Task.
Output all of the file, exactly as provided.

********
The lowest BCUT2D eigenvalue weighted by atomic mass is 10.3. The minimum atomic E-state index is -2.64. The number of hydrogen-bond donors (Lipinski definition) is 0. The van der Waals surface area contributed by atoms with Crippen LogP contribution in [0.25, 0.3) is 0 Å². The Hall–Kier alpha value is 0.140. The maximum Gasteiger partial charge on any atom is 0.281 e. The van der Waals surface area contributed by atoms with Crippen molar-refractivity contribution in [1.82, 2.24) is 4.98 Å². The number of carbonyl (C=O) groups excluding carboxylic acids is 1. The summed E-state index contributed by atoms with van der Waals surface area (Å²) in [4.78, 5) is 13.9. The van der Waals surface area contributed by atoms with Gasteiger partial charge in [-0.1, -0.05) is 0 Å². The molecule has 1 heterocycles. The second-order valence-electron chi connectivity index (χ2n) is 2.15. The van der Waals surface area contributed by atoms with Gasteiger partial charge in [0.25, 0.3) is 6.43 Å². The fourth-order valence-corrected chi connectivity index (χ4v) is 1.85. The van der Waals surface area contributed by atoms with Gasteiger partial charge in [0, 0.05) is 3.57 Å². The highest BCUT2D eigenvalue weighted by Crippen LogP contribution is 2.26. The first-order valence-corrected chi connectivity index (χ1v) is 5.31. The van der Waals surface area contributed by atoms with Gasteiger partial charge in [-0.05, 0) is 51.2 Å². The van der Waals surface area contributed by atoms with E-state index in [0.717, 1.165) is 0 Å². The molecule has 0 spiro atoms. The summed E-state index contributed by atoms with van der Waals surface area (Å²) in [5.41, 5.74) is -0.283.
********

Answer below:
The lowest BCUT2D eigenvalue weighted by atomic mass is 10.3. The minimum atomic E-state index is -2.64. The number of hydrogen-bond donors (Lipinski definition) is 0. The van der Waals surface area contributed by atoms with Crippen LogP contribution in [0.25, 0.3) is 0 Å². The Hall–Kier alpha value is 0.140. The maximum Gasteiger partial charge on any atom is 0.281 e. The van der Waals surface area contributed by atoms with Crippen molar-refractivity contribution in [1.82, 2.24) is 4.98 Å². The number of carbonyl (C=O) groups excluding carboxylic acids is 1. The summed E-state index contributed by atoms with van der Waals surface area (Å²) in [4.78, 5) is 13.9. The van der Waals surface area contributed by atoms with Gasteiger partial charge in [-0.1, -0.05) is 0 Å². The molecule has 1 heterocycles. The second-order valence-electron chi connectivity index (χ2n) is 2.15. The van der Waals surface area contributed by atoms with Gasteiger partial charge in [0.25, 0.3) is 6.43 Å². The fourth-order valence-corrected chi connectivity index (χ4v) is 1.85. The van der Waals surface area contributed by atoms with Gasteiger partial charge in [0, 0.05) is 3.57 Å². The highest BCUT2D eigenvalue weighted by Crippen LogP contribution is 2.26. The first-order valence-corrected chi connectivity index (χ1v) is 5.31. The van der Waals surface area contributed by atoms with Gasteiger partial charge in [-0.05, 0) is 51.2 Å². The van der Waals surface area contributed by atoms with E-state index in [0.717, 1.165) is 0 Å². The molecule has 0 spiro atoms. The summed E-state index contributed by atoms with van der Waals surface area (Å²) in [5.41, 5.74) is -0.283.